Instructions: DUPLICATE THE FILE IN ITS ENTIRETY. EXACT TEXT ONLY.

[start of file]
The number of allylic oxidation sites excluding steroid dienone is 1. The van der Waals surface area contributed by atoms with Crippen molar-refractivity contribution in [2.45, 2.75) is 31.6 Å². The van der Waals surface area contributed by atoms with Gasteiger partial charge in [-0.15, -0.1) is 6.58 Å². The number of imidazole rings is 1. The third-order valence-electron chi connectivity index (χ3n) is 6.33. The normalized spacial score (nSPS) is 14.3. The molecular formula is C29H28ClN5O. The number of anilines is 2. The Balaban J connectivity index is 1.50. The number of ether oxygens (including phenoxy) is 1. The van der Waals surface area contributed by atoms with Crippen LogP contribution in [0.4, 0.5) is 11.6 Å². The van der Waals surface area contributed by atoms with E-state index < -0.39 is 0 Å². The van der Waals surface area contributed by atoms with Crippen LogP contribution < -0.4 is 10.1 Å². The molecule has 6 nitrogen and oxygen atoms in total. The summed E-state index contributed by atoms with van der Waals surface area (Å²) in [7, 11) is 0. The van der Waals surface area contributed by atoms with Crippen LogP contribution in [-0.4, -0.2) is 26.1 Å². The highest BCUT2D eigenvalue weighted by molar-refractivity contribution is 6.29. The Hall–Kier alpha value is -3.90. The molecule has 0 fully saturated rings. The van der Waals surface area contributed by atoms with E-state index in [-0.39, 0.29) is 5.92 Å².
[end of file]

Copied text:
The number of allylic oxidation sites excluding steroid dienone is 1. The van der Waals surface area contributed by atoms with Crippen molar-refractivity contribution in [2.45, 2.75) is 31.6 Å². The van der Waals surface area contributed by atoms with Gasteiger partial charge in [-0.15, -0.1) is 6.58 Å². The number of imidazole rings is 1. The third-order valence-electron chi connectivity index (χ3n) is 6.33. The normalized spacial score (nSPS) is 14.3. The molecular formula is C29H28ClN5O. The number of anilines is 2. The Balaban J connectivity index is 1.50. The number of ether oxygens (including phenoxy) is 1. The van der Waals surface area contributed by atoms with Crippen LogP contribution in [0.4, 0.5) is 11.6 Å². The van der Waals surface area contributed by atoms with E-state index < -0.39 is 0 Å². The van der Waals surface area contributed by atoms with Crippen LogP contribution < -0.4 is 10.1 Å². The molecule has 6 nitrogen and oxygen atoms in total. The summed E-state index contributed by atoms with van der Waals surface area (Å²) in [7, 11) is 0. The van der Waals surface area contributed by atoms with Crippen LogP contribution in [-0.4, -0.2) is 26.1 Å². The highest BCUT2D eigenvalue weighted by molar-refractivity contribution is 6.29. The Hall–Kier alpha value is -3.90. The molecule has 0 fully saturated rings. The van der Waals surface area contributed by atoms with E-state index in [-0.39, 0.29) is 5.92 Å².